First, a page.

Despite the upsurge in sf writing of the 90’s of last century the genre is largely neglected in India. The main rejection of the genre comes from the traditional literati who do not consider it to posses the literary merits. Unfortunately the efforts of Indian Sf writers so far seem to be divided and scattered in the form of contributions from writers in Hindi , Marathi, Kannada, Bengala and in many other languages as recognised by Indian constitution. Thankfully there is now a trend emanating among creative talents to join hands and consolidate their efforts under just one banner ie ‘Indian Science Fiction ‘ and efforts are to mutually translate their stories in each other’s languages along with focus on English translation to reach to global audience.
Which are the most popular SF magazines and fanzins (printed and online) in India?
Only two magazines deserve a mention, one is a Hindi quarterly print magazine named, ” Vigyan Katha” published by Indian Science Fiction Writers’ Association which is an autonomous body registered under society registration act of India. Another one is a webzine published in Bengali language called ‘Kalpabiswa’ edited by Dip Ghosh .It is the main Bengali sci-fi web magazine. Many other mainstream magazines in various languages publish science fiction from time to time.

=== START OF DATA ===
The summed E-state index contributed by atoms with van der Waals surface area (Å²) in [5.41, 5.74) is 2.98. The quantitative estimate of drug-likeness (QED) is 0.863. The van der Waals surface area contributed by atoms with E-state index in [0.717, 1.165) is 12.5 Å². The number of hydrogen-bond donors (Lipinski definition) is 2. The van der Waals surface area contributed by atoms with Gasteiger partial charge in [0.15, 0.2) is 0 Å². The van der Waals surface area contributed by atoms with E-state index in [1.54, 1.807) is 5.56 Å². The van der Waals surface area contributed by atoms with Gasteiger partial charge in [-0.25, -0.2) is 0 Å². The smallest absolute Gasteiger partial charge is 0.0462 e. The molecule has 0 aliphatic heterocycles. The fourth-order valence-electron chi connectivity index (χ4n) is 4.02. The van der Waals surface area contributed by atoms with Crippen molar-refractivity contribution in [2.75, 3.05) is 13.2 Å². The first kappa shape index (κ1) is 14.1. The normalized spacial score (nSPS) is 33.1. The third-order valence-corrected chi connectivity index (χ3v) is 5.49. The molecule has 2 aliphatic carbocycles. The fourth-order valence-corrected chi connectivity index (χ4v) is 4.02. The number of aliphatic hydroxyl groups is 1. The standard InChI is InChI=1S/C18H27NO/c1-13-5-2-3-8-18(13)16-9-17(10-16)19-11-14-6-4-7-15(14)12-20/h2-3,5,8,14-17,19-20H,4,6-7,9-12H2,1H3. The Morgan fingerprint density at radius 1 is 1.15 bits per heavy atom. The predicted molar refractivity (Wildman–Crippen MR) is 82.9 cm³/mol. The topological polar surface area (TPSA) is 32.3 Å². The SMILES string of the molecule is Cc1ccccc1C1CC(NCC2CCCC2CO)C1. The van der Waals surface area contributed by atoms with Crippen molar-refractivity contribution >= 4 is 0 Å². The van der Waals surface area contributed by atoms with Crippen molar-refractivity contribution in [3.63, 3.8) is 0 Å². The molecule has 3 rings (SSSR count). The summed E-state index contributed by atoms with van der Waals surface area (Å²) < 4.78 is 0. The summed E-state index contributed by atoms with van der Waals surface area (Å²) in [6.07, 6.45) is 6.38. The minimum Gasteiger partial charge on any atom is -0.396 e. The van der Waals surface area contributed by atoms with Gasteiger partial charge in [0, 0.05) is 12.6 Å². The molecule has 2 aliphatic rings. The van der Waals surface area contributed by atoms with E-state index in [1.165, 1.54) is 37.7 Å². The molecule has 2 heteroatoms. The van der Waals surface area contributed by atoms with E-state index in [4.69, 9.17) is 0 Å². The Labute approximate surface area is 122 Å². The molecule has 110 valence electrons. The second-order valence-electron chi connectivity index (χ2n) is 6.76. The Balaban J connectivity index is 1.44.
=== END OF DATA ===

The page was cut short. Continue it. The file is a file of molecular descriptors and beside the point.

Popular magazines like Sudha, Taranga, Mayura, and Tushara in Kannada usually publish science fiction. My stories written in Hindi have appeared in Sudha and Taranga.
Likewise Marathi language magazines like Sakal, Lokprabha, Chitralekha etc bring out special festival numbers which include science fiction. They are also available in digital form.
Apart from that Govt publications are also there ie Vigyan Pragati (Hindi), Science Reporter ( English) and Nayi Dunia ( Urdu) which incorporate sf stories in order to motivate budding Sci fi writers. We earnestly need more magazines in Hindi and English solely devoted to genre sf in India.
Which are the SF&F Clubs that have regular meetings?
Unfortunately sf fandom is non existent in India. And this is a great void detrimental to the growth of the genre in India. We discussed the issue at length in recently concluded science fiction conference in Aurangabad and proposed some strategies to initiate science fiction clubs, fandom involving schools and colleges. We need dedicated efforts in this direction.